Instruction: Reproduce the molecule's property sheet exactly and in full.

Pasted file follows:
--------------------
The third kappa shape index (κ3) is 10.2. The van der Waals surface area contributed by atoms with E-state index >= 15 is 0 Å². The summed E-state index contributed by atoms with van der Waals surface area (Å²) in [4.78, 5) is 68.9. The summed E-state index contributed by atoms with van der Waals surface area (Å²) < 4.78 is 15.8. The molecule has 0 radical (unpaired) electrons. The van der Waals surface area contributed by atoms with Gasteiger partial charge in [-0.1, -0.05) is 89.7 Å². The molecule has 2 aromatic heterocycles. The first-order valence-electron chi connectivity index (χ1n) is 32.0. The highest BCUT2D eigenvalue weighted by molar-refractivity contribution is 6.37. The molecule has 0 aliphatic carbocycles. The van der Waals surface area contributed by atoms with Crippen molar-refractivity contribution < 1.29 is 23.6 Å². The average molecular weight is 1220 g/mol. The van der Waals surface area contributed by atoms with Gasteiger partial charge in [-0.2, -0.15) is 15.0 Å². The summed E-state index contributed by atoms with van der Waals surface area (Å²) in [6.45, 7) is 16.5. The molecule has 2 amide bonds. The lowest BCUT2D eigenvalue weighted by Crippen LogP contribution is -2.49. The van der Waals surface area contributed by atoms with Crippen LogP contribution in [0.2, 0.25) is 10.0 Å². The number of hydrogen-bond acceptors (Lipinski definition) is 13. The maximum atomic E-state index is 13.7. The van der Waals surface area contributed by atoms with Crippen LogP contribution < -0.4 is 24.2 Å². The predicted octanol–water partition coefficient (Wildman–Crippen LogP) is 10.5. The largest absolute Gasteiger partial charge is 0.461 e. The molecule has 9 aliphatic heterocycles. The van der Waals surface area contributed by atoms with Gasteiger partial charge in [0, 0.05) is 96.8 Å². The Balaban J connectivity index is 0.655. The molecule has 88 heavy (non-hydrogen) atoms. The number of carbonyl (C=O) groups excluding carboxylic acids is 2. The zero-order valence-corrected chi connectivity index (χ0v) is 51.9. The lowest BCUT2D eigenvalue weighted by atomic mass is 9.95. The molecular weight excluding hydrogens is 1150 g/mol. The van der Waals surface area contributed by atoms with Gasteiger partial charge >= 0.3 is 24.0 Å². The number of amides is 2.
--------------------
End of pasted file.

The third kappa shape index (κ3) is 10.2. The van der Waals surface area contributed by atoms with E-state index >= 15 is 0 Å². The summed E-state index contributed by atoms with van der Waals surface area (Å²) in [4.78, 5) is 68.9. The summed E-state index contributed by atoms with van der Waals surface area (Å²) < 4.78 is 15.8. The molecule has 0 radical (unpaired) electrons. The van der Waals surface area contributed by atoms with Gasteiger partial charge in [-0.1, -0.05) is 89.7 Å². The molecule has 2 aromatic heterocycles. The first-order valence-electron chi connectivity index (χ1n) is 32.0. The highest BCUT2D eigenvalue weighted by molar-refractivity contribution is 6.37. The molecule has 0 aliphatic carbocycles. The van der Waals surface area contributed by atoms with Crippen molar-refractivity contribution < 1.29 is 23.6 Å². The average molecular weight is 1220 g/mol. The van der Waals surface area contributed by atoms with Gasteiger partial charge in [-0.2, -0.15) is 15.0 Å². The summed E-state index contributed by atoms with van der Waals surface area (Å²) in [6.45, 7) is 16.5. The molecule has 2 amide bonds. The lowest BCUT2D eigenvalue weighted by Crippen LogP contribution is -2.49. The van der Waals surface area contributed by atoms with Crippen LogP contribution in [0.2, 0.25) is 10.0 Å². The number of hydrogen-bond acceptors (Lipinski definition) is 13. The maximum atomic E-state index is 13.7. The van der Waals surface area contributed by atoms with Crippen LogP contribution < -0.4 is 24.2 Å². The predicted octanol–water partition coefficient (Wildman–Crippen LogP) is 10.5. The largest absolute Gasteiger partial charge is 0.461 e. The molecule has 9 aliphatic heterocycles. The van der Waals surface area contributed by atoms with Gasteiger partial charge in [0, 0.05) is 96.8 Å². The Balaban J connectivity index is 0.655. The molecule has 88 heavy (non-hydrogen) atoms. The number of carbonyl (C=O) groups excluding carboxylic acids is 2. The zero-order valence-corrected chi connectivity index (χ0v) is 51.9. The lowest BCUT2D eigenvalue weighted by atomic mass is 9.95. The molecular weight excluding hydrogens is 1150 g/mol. The van der Waals surface area contributed by atoms with Gasteiger partial charge >= 0.3 is 24.0 Å². The number of amides is 2.